There is no school for Formula 1 team principals. They just come along and are in the right time and the right place – with the right sort of skills (or not) to meet the challenges of the moment. Some inherit the job, some buy their way to it, others work for decades to get there, or convince industry magnates that they are one for the job. And some just get asked…
Franco Lini did not intend to become a racing journalist, it just happened. Born in the city of Mantua in 1925, he was inspired to go racing by the exploits of Tazio Nuvolari, who was not only Italy’s biggest star of they day, but also the father of one of Franco’s schoolmates. Going motor racing is not just about inspiration, of course, it’s also about money and in this respect Lini was fortunate as his family owned a successful machine tool business and so he was able to enjoy a life of motorcycle racing, fast cars and lots of exciting women. In order to help fund his motorcycle races he ran a small weekly motorcycle magazine and he did his first reports on automobile races by chance when a Milan newspaper asked him for a report on the San Remo Grand Prix on the Ospedaletti street circuit on the basis that he would be there racing his motorbike.
This went well and further reports followed until, two years later, Lini crashed badly, broke his neck and decided as he was recovering that perhaps he was better suited to writing than to racing. He thus became a full time journalist and was soon very popular and well known as one of the few F1 writers who travelled to all the races around the world. It was a time when Alfa Romeo and then Ferrari and Maserati were leading the way, before the rise of the British F1 teams, and Lini was the big name in motorsport journalism in Italy.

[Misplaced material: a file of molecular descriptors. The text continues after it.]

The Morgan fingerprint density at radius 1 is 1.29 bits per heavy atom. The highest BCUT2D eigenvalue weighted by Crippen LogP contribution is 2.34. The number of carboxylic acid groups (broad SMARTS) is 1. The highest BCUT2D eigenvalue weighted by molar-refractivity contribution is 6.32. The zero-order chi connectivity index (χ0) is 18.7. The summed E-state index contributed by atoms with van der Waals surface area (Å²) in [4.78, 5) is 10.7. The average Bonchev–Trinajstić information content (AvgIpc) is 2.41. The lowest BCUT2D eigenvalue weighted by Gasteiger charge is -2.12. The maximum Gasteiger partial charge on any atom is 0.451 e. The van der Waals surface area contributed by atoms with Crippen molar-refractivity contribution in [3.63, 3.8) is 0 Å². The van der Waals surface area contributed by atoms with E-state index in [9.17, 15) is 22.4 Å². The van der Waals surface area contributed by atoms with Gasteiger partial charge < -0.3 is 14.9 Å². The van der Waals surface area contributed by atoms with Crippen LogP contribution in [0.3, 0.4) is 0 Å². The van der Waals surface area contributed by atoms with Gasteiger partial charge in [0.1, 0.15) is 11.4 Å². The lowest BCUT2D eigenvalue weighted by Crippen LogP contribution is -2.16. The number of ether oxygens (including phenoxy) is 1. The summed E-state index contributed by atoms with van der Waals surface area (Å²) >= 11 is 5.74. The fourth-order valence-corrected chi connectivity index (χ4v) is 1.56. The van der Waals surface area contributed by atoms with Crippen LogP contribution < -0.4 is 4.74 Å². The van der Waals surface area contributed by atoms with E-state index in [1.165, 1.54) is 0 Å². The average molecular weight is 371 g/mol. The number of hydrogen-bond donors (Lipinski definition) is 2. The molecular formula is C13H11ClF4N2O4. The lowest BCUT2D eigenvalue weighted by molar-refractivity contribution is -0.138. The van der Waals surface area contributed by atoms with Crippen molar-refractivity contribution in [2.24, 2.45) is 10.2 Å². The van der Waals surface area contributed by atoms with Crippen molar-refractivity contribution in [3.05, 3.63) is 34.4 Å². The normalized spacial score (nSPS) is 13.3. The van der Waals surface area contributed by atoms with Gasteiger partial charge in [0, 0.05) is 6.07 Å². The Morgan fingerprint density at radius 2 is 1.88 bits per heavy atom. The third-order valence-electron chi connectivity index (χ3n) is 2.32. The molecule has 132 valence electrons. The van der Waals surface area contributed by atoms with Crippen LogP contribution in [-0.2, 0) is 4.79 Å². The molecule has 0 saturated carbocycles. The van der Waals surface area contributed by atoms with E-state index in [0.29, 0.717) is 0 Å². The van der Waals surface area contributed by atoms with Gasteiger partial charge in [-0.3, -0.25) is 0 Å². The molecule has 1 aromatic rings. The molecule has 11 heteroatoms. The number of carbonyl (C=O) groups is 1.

He became so knowledgeable, in fact, that one day in 1966, after Enzo Ferrari fell out with Eugenio Dragoni, and the Ferrari team was split by political battles, Ferrari complained about things Lini had written and the conversation ended up with Ferrari telling Lini he could have the job if he thought he could do better.
The dominant force at the time was the Brabham-Repco team and Lini knew that his first priority was to get a top driver to replace the departed Surtees. He picked Chris Amon to partner Lorenzo Bandini.
The 1967 season did not begin well, however, when Bandini crashed at Monaco and suffered terrible burns from which he died a few days later. Lini called in Mike Parkes as a replacement and he and Ludovico Scarfiotti shared victory in the non-championship Syracuse GP. The next race was Zandvoort, where the new Ford Cosworth engine appeared for the first time and Jim Clark won ahead of the two Brabhams with Ferrari 4-5-6.
At the time Ferrari was dividing the company’s efforts between F1 and sports cars and although Parkes and Scarfiotti finished second in the Le Mans 24 Hours, Parkes then crashed his F1 car badly at Spa and suffered leg injuries that would end his driving career. For the rest of the summer Ferrari ran only one car, although the team tried Jonathan Willians in a second car in Mexico at the end of the year.
Lini was behind the hiring of rising star Jacky Ickx to partner Amon in 1968 and the Belgian won the French GP that summer and Derek Bell was also given a chance towards the end of the year, but that summer Enzo Ferrari agreed terms to sell the production car business to Fiat for $11m and was not focussing on the racing. Lini battled with him to try to get him to concentrate on F1 but in the end he gave up and resigned. Ickx departed as well.
Franco went back to journalism and continued to be an enthusiastic member of the F1 media until his death from lung cancer in 1996, shortly before his 72nd birthday.